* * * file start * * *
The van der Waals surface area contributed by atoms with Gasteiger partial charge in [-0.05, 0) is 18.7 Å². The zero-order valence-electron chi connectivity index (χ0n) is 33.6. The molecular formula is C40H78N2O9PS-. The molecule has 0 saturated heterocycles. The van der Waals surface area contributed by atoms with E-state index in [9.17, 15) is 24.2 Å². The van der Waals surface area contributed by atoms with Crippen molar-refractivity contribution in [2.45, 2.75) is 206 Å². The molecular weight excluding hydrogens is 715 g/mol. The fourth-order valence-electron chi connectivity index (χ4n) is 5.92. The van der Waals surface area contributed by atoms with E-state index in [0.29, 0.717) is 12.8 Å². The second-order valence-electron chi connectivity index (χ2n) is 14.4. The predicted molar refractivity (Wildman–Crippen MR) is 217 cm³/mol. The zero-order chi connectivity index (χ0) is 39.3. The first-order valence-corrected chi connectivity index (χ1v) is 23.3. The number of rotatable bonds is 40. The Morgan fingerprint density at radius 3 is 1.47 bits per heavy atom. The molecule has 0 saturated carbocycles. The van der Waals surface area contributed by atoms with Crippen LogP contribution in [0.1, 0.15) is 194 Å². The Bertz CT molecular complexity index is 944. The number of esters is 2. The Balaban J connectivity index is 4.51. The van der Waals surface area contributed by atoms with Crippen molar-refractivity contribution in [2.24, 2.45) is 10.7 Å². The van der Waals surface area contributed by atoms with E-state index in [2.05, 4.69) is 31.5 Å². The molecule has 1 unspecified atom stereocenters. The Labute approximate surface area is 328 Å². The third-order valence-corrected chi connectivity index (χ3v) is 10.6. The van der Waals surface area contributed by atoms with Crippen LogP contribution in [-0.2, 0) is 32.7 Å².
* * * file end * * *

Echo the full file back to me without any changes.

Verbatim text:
The van der Waals surface area contributed by atoms with Gasteiger partial charge in [-0.05, 0) is 18.7 Å². The zero-order valence-electron chi connectivity index (χ0n) is 33.6. The molecular formula is C40H78N2O9PS-. The molecule has 0 saturated heterocycles. The van der Waals surface area contributed by atoms with E-state index in [9.17, 15) is 24.2 Å². The van der Waals surface area contributed by atoms with Crippen molar-refractivity contribution in [2.45, 2.75) is 206 Å². The molecular weight excluding hydrogens is 715 g/mol. The fourth-order valence-electron chi connectivity index (χ4n) is 5.92. The van der Waals surface area contributed by atoms with E-state index in [0.29, 0.717) is 12.8 Å². The second-order valence-electron chi connectivity index (χ2n) is 14.4. The predicted molar refractivity (Wildman–Crippen MR) is 217 cm³/mol. The zero-order chi connectivity index (χ0) is 39.3. The first-order valence-corrected chi connectivity index (χ1v) is 23.3. The number of rotatable bonds is 40. The Morgan fingerprint density at radius 3 is 1.47 bits per heavy atom. The molecule has 0 saturated carbocycles. The van der Waals surface area contributed by atoms with Crippen LogP contribution in [0.1, 0.15) is 194 Å². The Bertz CT molecular complexity index is 944. The number of esters is 2. The Balaban J connectivity index is 4.51. The van der Waals surface area contributed by atoms with Crippen molar-refractivity contribution in [2.24, 2.45) is 10.7 Å². The van der Waals surface area contributed by atoms with E-state index in [2.05, 4.69) is 31.5 Å². The molecule has 1 unspecified atom stereocenters. The Labute approximate surface area is 328 Å². The third-order valence-corrected chi connectivity index (χ3v) is 10.6. The van der Waals surface area contributed by atoms with Crippen LogP contribution in [-0.2, 0) is 32.7 Å².